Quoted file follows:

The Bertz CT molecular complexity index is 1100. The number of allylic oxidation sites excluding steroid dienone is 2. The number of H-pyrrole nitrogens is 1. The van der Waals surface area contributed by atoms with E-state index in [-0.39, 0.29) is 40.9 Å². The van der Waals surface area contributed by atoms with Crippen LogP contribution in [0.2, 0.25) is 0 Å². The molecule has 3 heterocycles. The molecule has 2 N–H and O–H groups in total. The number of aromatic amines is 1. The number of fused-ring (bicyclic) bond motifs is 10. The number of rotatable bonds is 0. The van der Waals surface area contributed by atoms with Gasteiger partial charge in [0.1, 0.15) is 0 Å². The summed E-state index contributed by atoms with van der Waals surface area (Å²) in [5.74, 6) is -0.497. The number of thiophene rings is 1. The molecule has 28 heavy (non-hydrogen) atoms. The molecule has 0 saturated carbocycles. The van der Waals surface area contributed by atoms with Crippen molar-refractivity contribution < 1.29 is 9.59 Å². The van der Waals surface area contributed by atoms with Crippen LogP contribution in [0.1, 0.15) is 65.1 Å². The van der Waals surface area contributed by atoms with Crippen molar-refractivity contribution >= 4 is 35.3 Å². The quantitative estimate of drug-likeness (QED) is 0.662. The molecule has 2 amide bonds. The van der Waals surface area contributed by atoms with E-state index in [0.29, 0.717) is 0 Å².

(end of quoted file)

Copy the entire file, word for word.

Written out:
The Bertz CT molecular complexity index is 1100. The number of allylic oxidation sites excluding steroid dienone is 2. The number of H-pyrrole nitrogens is 1. The van der Waals surface area contributed by atoms with E-state index in [-0.39, 0.29) is 40.9 Å². The van der Waals surface area contributed by atoms with Crippen LogP contribution in [0.2, 0.25) is 0 Å². The molecule has 3 heterocycles. The molecule has 2 N–H and O–H groups in total. The number of aromatic amines is 1. The number of fused-ring (bicyclic) bond motifs is 10. The number of rotatable bonds is 0. The van der Waals surface area contributed by atoms with Gasteiger partial charge in [0.1, 0.15) is 0 Å². The summed E-state index contributed by atoms with van der Waals surface area (Å²) in [5.74, 6) is -0.497. The number of thiophene rings is 1. The molecule has 28 heavy (non-hydrogen) atoms. The molecule has 0 saturated carbocycles. The van der Waals surface area contributed by atoms with Crippen molar-refractivity contribution < 1.29 is 9.59 Å². The van der Waals surface area contributed by atoms with Crippen LogP contribution in [0.1, 0.15) is 65.1 Å². The van der Waals surface area contributed by atoms with Crippen molar-refractivity contribution >= 4 is 35.3 Å². The quantitative estimate of drug-likeness (QED) is 0.662. The molecule has 2 amide bonds. The van der Waals surface area contributed by atoms with E-state index in [0.29, 0.717) is 0 Å².